You could almost hear the sigh of relief among financial analysts last month when they saw Tesco’s first quarter results – there was clear evidence that the decline in like-for-like sales was being turned around.
New chief executive Dave Lewis highlighted the point, saying: “While the market is still challenging and volatility is likely to remain a feature of short-term performance, these first quarter results represent another step in the right direction.”
The impact of intense competition on the UK’s supermarket giants has been well documented. But now research by Begbies Traynor has highlighted the effect that it is having on the UK’s food supply chain.
Its Red Flag Alert study found that during the second quarter of 2015, the UK Food and Beverage Manufacturers, which include many of the food suppliers and farmers that supply the major UK headquartered supermarkets, witnessed the highest year on year increase in ‘Significant’ distress of all sectors monitored, rising 54 per cent, with 1,622 companies now struggling to make ends meet; up from 1,052 at the same stage last year.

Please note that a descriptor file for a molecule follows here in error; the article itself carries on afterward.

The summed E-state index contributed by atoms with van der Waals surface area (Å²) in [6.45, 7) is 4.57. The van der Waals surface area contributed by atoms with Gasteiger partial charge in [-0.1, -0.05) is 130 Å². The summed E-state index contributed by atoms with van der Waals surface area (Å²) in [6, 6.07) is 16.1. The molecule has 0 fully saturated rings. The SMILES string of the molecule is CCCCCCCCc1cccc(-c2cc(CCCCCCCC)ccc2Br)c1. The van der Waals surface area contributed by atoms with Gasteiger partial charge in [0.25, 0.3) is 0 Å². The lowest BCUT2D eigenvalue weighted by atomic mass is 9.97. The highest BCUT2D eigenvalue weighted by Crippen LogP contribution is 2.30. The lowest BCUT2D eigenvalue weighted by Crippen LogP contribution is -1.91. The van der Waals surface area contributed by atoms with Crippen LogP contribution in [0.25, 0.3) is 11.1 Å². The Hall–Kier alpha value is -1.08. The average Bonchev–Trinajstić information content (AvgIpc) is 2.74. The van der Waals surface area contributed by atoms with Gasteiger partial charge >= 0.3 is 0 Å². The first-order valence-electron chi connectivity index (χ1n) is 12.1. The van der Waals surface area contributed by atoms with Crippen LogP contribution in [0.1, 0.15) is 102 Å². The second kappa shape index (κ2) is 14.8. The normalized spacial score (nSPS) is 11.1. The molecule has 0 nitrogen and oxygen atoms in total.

It said: “Within this sector, 1,436 SME food suppliers are bearing the brunt of the supermarkets’ drastic turnaround strategies and the new savage landscape in the UK retail food industry, representing 89 per cent of all struggling companies within this sector.”
Julie Palmer, retail expert at Begbies Traynor, said: “The supermarkets have managed to successfully rebase their own models by reducing product ranges, moving away from bulk-buy offers and squeezing supplier margins still further, while failing to clean up their act on late payments, taking more than a month longer than agreed terms to settle debts with suppliers.
“Some are even looking into launching their own food manufacturing facilities to give them even tighter control over costs and the ability to offer still more aggressive pricing – signalling yet another nightmare scenario on the horizon for the UK food supply chain,” she said.
And that poses the question: is what we are seeing a short-term response to increased competition, or is it a step in a broader restructuring of the food supply chain in the UK?